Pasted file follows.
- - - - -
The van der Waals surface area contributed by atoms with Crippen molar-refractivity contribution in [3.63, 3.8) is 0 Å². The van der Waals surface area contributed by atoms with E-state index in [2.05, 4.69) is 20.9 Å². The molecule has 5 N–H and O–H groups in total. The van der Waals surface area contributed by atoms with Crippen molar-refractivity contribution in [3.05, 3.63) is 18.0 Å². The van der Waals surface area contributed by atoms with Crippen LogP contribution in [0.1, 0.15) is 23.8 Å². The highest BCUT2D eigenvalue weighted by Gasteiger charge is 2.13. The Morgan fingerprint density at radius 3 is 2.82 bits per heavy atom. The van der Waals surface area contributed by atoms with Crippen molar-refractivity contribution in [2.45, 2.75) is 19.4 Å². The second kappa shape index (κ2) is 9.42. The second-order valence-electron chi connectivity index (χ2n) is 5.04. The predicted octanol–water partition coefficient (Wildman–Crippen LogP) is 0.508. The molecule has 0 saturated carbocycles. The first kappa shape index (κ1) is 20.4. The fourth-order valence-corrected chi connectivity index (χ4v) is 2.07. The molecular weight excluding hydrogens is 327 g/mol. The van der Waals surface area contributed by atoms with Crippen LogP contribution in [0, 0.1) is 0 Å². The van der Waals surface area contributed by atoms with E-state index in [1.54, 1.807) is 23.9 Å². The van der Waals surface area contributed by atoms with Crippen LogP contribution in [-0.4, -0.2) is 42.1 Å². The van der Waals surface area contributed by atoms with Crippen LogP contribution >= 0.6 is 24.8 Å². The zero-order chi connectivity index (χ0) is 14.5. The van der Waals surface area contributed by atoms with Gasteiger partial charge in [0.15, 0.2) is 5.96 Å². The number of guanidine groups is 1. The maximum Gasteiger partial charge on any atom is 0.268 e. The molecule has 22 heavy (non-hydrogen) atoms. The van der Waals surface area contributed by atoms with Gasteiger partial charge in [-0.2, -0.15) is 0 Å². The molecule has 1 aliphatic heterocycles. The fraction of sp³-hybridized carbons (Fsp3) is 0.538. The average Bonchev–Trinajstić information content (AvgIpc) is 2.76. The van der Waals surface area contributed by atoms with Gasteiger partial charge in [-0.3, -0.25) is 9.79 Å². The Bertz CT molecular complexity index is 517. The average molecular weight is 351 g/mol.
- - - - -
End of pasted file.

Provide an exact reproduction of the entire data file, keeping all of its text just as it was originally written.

The van der Waals surface area contributed by atoms with Crippen molar-refractivity contribution in [3.63, 3.8) is 0 Å². The van der Waals surface area contributed by atoms with E-state index in [2.05, 4.69) is 20.9 Å². The molecule has 5 N–H and O–H groups in total. The van der Waals surface area contributed by atoms with Crippen molar-refractivity contribution in [3.05, 3.63) is 18.0 Å². The van der Waals surface area contributed by atoms with Crippen LogP contribution in [0.1, 0.15) is 23.8 Å². The highest BCUT2D eigenvalue weighted by Gasteiger charge is 2.13. The Morgan fingerprint density at radius 3 is 2.82 bits per heavy atom. The van der Waals surface area contributed by atoms with Crippen molar-refractivity contribution in [2.45, 2.75) is 19.4 Å². The second kappa shape index (κ2) is 9.42. The second-order valence-electron chi connectivity index (χ2n) is 5.04. The predicted octanol–water partition coefficient (Wildman–Crippen LogP) is 0.508. The molecule has 0 saturated carbocycles. The first kappa shape index (κ1) is 20.4. The fourth-order valence-corrected chi connectivity index (χ4v) is 2.07. The molecular weight excluding hydrogens is 327 g/mol. The van der Waals surface area contributed by atoms with Crippen LogP contribution in [0, 0.1) is 0 Å². The van der Waals surface area contributed by atoms with E-state index in [1.54, 1.807) is 23.9 Å². The van der Waals surface area contributed by atoms with Crippen LogP contribution in [-0.4, -0.2) is 42.1 Å². The van der Waals surface area contributed by atoms with Crippen LogP contribution >= 0.6 is 24.8 Å². The zero-order chi connectivity index (χ0) is 14.5. The van der Waals surface area contributed by atoms with Gasteiger partial charge in [0.15, 0.2) is 5.96 Å². The number of guanidine groups is 1. The maximum Gasteiger partial charge on any atom is 0.268 e. The molecule has 22 heavy (non-hydrogen) atoms. The van der Waals surface area contributed by atoms with Gasteiger partial charge in [-0.2, -0.15) is 0 Å². The molecule has 1 aliphatic heterocycles. The fraction of sp³-hybridized carbons (Fsp3) is 0.538. The average Bonchev–Trinajstić information content (AvgIpc) is 2.76. The van der Waals surface area contributed by atoms with Gasteiger partial charge in [-0.3, -0.25) is 9.79 Å². The Bertz CT molecular complexity index is 517. The average molecular weight is 351 g/mol.